All rights reserved. No part of this excerpt may be reproduced or reprinted without permission in writing from the publisher.
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Meet the Author

Richard Horatio Edgar Wallace was born illegitimately in Greenwich, London, in 1875 to actors Mary Jane Richards and T.H. Edgar. As an infant he was adopted by George Freeman, a porter at Billingsgate fish market. Aged eleven, Wallace sold newspapers at Ludgate Circus and upon leaving school took a job with a printer. He later enlisted in the Royal West Kent Regiment, before transferring to the Medical Staff Corps, and was sent to South Africa. In 1898, he published a collection of poems called 'The Mission that Failed', and subsequently left the army to become correspondent for Reuters. South African war correspondent for 'The Daily Mail' followed and his articles were later published as 'Unofficial Dispatches'. His outspokenness infuriated Lord Kitchener, who removed his credentials. He then edited the 'Rand Daily Mail', but gambled disastrously on the South African Stock Market. Returning to England, Wallace at first reported on crimes and hanging trials, before becoming editor of 'The Evening News'. It was in 1905 that he founded the Tallis Press, publishing 'Smithy', a collection of soldier stories, and 'The Four Just Men'. The latter was published with the ending removed as an advertising stunt and he offered œ500 to readers who could successfully guess the ending. Unfortunately, many did and he was almost bankrupted. At various times Wallace also worked as a journalist on 'The Standard', 'The Star', 'The Week-End Racing Supplement' and 'The Story Journal'. In 1917, he became a Special Constable at Lincoln's Inn and also a special interrogator for the War Office. The Daily Mail sent Wallace to investigate atrocities in the Belgian Congo, a trip that provided material for his 'Sanders of the River' books. In 1923, he became Chairman of the Press Club and in 1931 stood as a Liberal Parliamentary candidate for Blackpool. Wallace's first marriage in 1901 to Ivy Caldecott, daughter of a missionary, ended in divorce in 1918 and he later married his much younger secretary, Violet King. Along with countless articles, some 23 screenplays and many short stories, Wallace wrote more than 170 books, which have been translated into 28 languages and sales of which have exceeded 50 million copies. Over 160 films have been made from his books - more than any other author. In the 1920's one of Wallace's many publishers claimed that a quarter of all books read in England were written by him. His sales were exceeded only by 'The Bible'. He died in 1932 whilst working on the screenplay for 'King Kong', having moved to Hollywood after being offered a contract by RKO.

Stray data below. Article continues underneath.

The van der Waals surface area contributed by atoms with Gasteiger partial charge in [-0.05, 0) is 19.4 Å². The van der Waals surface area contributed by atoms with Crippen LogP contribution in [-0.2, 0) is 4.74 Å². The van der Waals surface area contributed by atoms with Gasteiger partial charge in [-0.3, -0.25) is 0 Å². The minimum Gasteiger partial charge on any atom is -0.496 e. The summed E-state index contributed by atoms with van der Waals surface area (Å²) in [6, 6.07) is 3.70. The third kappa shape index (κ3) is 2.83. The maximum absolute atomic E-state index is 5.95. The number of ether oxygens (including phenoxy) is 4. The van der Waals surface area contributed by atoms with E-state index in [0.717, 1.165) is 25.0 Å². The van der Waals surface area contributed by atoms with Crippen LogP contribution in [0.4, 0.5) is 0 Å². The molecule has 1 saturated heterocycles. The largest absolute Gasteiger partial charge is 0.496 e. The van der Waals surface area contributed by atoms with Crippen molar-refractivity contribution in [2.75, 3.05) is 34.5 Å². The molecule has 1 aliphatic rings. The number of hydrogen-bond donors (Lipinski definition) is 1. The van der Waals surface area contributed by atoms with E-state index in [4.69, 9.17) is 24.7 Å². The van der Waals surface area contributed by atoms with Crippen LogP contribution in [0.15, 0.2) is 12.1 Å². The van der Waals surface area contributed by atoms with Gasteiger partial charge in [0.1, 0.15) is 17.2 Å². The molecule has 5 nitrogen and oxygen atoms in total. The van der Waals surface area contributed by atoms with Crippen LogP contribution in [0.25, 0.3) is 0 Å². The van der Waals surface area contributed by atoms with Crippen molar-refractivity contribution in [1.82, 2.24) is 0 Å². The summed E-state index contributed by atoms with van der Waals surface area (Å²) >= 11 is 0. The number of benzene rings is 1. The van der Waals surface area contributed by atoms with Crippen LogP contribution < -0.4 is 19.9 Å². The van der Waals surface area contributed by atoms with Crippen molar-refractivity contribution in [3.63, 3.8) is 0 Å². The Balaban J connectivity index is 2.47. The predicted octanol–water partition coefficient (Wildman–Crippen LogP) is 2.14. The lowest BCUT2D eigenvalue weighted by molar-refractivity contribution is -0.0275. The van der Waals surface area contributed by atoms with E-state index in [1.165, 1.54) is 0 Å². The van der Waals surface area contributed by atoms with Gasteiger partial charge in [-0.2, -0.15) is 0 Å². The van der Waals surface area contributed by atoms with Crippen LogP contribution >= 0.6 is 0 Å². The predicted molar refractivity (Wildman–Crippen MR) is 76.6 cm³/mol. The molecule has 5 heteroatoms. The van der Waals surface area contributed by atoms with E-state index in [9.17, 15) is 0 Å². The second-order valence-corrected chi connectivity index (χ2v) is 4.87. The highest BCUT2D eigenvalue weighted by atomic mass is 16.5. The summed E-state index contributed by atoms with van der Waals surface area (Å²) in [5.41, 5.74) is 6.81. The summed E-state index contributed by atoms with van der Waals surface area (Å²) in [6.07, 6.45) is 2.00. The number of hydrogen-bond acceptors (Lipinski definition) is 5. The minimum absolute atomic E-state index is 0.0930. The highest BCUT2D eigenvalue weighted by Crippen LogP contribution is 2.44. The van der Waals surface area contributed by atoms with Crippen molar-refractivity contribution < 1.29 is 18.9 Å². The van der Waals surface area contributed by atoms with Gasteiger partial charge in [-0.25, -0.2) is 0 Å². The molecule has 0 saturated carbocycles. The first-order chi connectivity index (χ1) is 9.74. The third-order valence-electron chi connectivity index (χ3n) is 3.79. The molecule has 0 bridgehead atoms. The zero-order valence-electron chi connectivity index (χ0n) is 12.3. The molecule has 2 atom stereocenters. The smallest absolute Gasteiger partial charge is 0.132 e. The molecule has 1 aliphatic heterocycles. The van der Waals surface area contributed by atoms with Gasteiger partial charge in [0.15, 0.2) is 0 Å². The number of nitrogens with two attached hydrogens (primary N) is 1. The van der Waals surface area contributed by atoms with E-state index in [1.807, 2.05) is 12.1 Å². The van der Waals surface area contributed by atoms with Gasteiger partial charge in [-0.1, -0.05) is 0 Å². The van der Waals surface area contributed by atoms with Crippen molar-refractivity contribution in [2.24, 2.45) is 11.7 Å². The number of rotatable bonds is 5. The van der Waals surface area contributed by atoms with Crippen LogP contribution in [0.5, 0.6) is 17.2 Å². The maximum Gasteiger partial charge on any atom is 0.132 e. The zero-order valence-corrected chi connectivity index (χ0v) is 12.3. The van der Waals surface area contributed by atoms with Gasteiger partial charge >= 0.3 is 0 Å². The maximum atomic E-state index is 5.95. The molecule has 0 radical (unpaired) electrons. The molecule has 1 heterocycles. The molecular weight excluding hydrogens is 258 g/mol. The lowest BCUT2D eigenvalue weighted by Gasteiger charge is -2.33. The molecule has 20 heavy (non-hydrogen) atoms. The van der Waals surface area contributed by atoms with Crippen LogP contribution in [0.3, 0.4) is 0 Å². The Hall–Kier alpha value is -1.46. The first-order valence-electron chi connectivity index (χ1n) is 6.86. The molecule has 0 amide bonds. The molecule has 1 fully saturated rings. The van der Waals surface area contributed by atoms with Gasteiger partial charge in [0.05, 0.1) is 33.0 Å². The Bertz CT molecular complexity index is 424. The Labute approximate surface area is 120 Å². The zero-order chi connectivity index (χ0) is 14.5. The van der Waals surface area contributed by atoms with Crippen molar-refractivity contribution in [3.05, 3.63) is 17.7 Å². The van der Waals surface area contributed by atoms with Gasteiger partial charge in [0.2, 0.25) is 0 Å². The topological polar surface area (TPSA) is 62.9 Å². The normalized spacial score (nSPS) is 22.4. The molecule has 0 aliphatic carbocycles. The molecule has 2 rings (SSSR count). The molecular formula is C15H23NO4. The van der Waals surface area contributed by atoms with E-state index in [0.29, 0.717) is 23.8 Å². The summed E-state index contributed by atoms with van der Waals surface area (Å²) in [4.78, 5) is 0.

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Four Just Men 2.8 out of 5 based on 0 ratings. 9 reviews.
Anonymous More than 1 year ago
A real page turner. Quite a mystery. Good over evil.
Anonymous More than 1 year ago
Due to the significant amount of scrambled words and letters caused by the transition to digital format, this book is very difficult to read. However if you can get past that, the story is good, though a little hard to follow at times.
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Anonymous More than 1 year ago
Peace of crap it sucked could not read